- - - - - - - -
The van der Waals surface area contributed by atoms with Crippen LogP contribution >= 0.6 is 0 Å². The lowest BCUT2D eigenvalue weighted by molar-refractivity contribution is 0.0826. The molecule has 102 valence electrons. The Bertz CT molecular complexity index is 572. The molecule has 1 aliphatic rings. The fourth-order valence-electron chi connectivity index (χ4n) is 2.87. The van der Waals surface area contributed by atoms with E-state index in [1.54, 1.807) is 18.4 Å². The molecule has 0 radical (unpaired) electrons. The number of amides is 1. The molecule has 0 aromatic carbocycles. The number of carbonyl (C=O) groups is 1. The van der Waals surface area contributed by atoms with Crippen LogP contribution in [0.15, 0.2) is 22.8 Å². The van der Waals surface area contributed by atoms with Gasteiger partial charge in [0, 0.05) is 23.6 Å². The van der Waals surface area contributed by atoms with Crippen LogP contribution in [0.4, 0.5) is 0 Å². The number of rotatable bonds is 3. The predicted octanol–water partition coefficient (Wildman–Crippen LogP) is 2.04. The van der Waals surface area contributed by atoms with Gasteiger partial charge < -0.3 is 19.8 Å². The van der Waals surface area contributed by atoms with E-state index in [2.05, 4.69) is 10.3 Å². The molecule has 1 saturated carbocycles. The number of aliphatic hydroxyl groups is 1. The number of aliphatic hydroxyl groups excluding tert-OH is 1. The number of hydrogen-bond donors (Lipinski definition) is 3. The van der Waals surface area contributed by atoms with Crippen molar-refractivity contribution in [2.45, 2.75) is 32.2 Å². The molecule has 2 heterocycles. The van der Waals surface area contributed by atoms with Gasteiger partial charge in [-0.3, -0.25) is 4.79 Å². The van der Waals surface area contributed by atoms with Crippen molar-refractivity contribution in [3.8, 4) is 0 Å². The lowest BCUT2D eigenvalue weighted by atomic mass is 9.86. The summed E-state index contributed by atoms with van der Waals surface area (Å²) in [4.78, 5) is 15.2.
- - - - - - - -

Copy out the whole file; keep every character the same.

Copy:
The van der Waals surface area contributed by atoms with Crippen LogP contribution >= 0.6 is 0 Å². The lowest BCUT2D eigenvalue weighted by molar-refractivity contribution is 0.0826. The molecule has 102 valence electrons. The Bertz CT molecular complexity index is 572. The molecule has 1 aliphatic rings. The fourth-order valence-electron chi connectivity index (χ4n) is 2.87. The van der Waals surface area contributed by atoms with E-state index in [1.54, 1.807) is 18.4 Å². The molecule has 0 radical (unpaired) electrons. The number of amides is 1. The molecule has 0 aromatic carbocycles. The number of carbonyl (C=O) groups is 1. The van der Waals surface area contributed by atoms with Crippen LogP contribution in [0.15, 0.2) is 22.8 Å². The van der Waals surface area contributed by atoms with Gasteiger partial charge in [0, 0.05) is 23.6 Å². The van der Waals surface area contributed by atoms with Crippen LogP contribution in [0.4, 0.5) is 0 Å². The number of rotatable bonds is 3. The predicted octanol–water partition coefficient (Wildman–Crippen LogP) is 2.04. The van der Waals surface area contributed by atoms with Gasteiger partial charge < -0.3 is 19.8 Å². The van der Waals surface area contributed by atoms with E-state index in [2.05, 4.69) is 10.3 Å². The molecule has 1 saturated carbocycles. The number of aliphatic hydroxyl groups is 1. The number of aliphatic hydroxyl groups excluding tert-OH is 1. The number of hydrogen-bond donors (Lipinski definition) is 3. The van der Waals surface area contributed by atoms with Crippen molar-refractivity contribution in [2.45, 2.75) is 32.2 Å². The molecule has 2 heterocycles. The van der Waals surface area contributed by atoms with Gasteiger partial charge in [-0.3, -0.25) is 4.79 Å². The van der Waals surface area contributed by atoms with Crippen molar-refractivity contribution in [3.8, 4) is 0 Å². The lowest BCUT2D eigenvalue weighted by atomic mass is 9.86. The summed E-state index contributed by atoms with van der Waals surface area (Å²) in [4.78, 5) is 15.2.